I see some things that may help you improve your code.
using namespace std
using namespace std at the top of every program is a bad habit that you'd do well to avoid. In my own production code, I usually simply type
std:: where needed. It's a little bit more typing but it has two very nice benefits: it absolutely avoids any possibility of name collisions and it makes it absolutely clear which particular namespace is being used for various items.
Make sure you have all required
The code uses
std::isalpha but doesn't
#include <cctype> or
<locale>. It's not clear which one you want here. The functions in
<cctype> match the functions you're using, but you should be aware that they are only defined for the
C locale. Read this for details.
Omit unused variables
word is never used, it can and should be omitted from the program.
Use better naming
I would say that
words is a good variable name, but
line (singular) is not. Also, we have
countletters (plural) but
countnum (singular). Some consistency in naming would improve this program.
Initialize and open files in one step
Instead of separately invoking
lab3.open() I'd suggest instead writing it this way:
Or if you wanted to make the program much more flexible and allow the user to specify a file name, this could be:
Decompose the program into smaller parts
Right now, all of the code is in
main which isn't necessarily wrong, it means that it's not only hard to reuse but also hard to troubleshoot. Better is to separate the code into small chunks. It makes it both easier to understand and easier to fix or improve. In this case, I'd suggest creating an object that looks like this:
void count(std::istream &in);
friend std::ostream& operator<<(std::ostream &out, const WordCounter &w);
When you define those functions, then, the
main routine can look like this:
std::cout << "Could not open file\n";
std::cout << counter;
Use consistent formatting
Using consistent formatting helps readers of your code understand it without distraction. This code is mostly well formatted, but the indenting within the
while loop is a bit inconsistent.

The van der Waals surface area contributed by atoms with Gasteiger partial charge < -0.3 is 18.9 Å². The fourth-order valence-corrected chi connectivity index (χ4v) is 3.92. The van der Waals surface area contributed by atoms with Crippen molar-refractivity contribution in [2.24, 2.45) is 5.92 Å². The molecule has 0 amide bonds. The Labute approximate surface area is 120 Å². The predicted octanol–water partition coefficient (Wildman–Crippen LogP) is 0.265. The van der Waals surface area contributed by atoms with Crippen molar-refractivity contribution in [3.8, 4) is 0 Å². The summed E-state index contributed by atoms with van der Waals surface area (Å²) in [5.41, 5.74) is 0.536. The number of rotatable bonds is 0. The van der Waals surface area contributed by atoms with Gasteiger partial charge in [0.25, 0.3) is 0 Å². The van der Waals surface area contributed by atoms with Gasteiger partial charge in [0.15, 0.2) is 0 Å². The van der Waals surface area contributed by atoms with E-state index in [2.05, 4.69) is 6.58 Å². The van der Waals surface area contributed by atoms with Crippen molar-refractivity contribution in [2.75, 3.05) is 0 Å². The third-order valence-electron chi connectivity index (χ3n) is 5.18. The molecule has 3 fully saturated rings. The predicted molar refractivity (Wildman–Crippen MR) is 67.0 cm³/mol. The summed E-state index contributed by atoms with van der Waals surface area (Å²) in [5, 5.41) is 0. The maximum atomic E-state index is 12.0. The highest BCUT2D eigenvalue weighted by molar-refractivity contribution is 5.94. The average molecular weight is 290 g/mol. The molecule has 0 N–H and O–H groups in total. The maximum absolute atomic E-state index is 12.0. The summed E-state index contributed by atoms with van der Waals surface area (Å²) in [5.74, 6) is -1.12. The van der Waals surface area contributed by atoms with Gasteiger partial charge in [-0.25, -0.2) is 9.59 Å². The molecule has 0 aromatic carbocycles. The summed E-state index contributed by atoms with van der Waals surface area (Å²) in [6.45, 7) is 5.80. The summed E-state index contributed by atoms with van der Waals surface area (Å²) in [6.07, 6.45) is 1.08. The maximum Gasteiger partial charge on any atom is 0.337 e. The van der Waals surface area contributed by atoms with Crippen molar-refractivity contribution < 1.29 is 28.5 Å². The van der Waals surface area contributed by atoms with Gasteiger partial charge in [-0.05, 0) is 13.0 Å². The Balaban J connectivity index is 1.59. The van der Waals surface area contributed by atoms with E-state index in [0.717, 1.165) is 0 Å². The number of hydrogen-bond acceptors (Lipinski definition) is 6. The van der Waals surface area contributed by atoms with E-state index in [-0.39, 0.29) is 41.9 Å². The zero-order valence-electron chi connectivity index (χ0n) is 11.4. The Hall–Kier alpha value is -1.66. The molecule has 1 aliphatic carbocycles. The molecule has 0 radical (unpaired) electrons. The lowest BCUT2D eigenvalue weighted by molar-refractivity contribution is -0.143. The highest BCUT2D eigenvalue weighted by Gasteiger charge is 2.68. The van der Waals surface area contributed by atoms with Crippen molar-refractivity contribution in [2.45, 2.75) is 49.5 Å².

Use precise terminology
The code claims to be counting sentences, but is actually counting lines. Either number will work if no lines contain more than one sentence, but I did not see any guarantee that this will always be the case.
std::endl if you don't really need it
The difference betweeen
'\n' is that
'\n' just emits a newline character, while
std::endl actually flushes the stream. This can be time-consuming in a program with a lot of I/O and is rarely actually needed. It's best to only use
std::endl when you have some good reason to flush the stream and it's not very often needed for simple programs such as this one. Avoiding the habit of using
'\n' will do will pay dividends in the future as you write more complex programs with more I/O and where performance needs to be maximized.
When a C or C++ program reaches the end of
main the compiler will automatically generate code to return 0, so there is no need to put
return 0; explicitly at the end of
Note: when I make this suggestion, it's almost invariably followed by one of two kinds of comments: "I didn't know that." or "That's bad advice!" My rationale is that it's safe and useful to rely on compiler behavior explicitly supported by the standard. For C, since C99; see ISO/IEC 9899:1999 section 188.8.131.52.3:
[...] a return from the initial call to the
main function is equivalent to calling the
exit function with the value returned by the
main function as its argument; reaching the
} that terminates the
main function returns a value of 0.
For C++, since the first standard in 1998; see ISO/IEC 14882:1998 section 3.6.1:
If control reaches the end of main without encountering a return statement, the effect is that of executing return 0;
All versions of both standards since then (C99 and C++98) have maintained the same idea. We rely on automatically generated member functions in C++, and few people write explicit
return; statements at the end of a
void function. Reasons against omitting seem to boil down to "it looks weird". If, like me, you're curious about the rationale for the change to the C standard read this question. Also note that in the early 1990s this was considered "sloppy practice" because it was undefined behavior (although widely supported) at the time.
So I advocate omitting it; others disagree (often vehemently!) In any case, if you encounter code that omits it, you'll know that it's explicitly supported by the standard and you'll know what it means.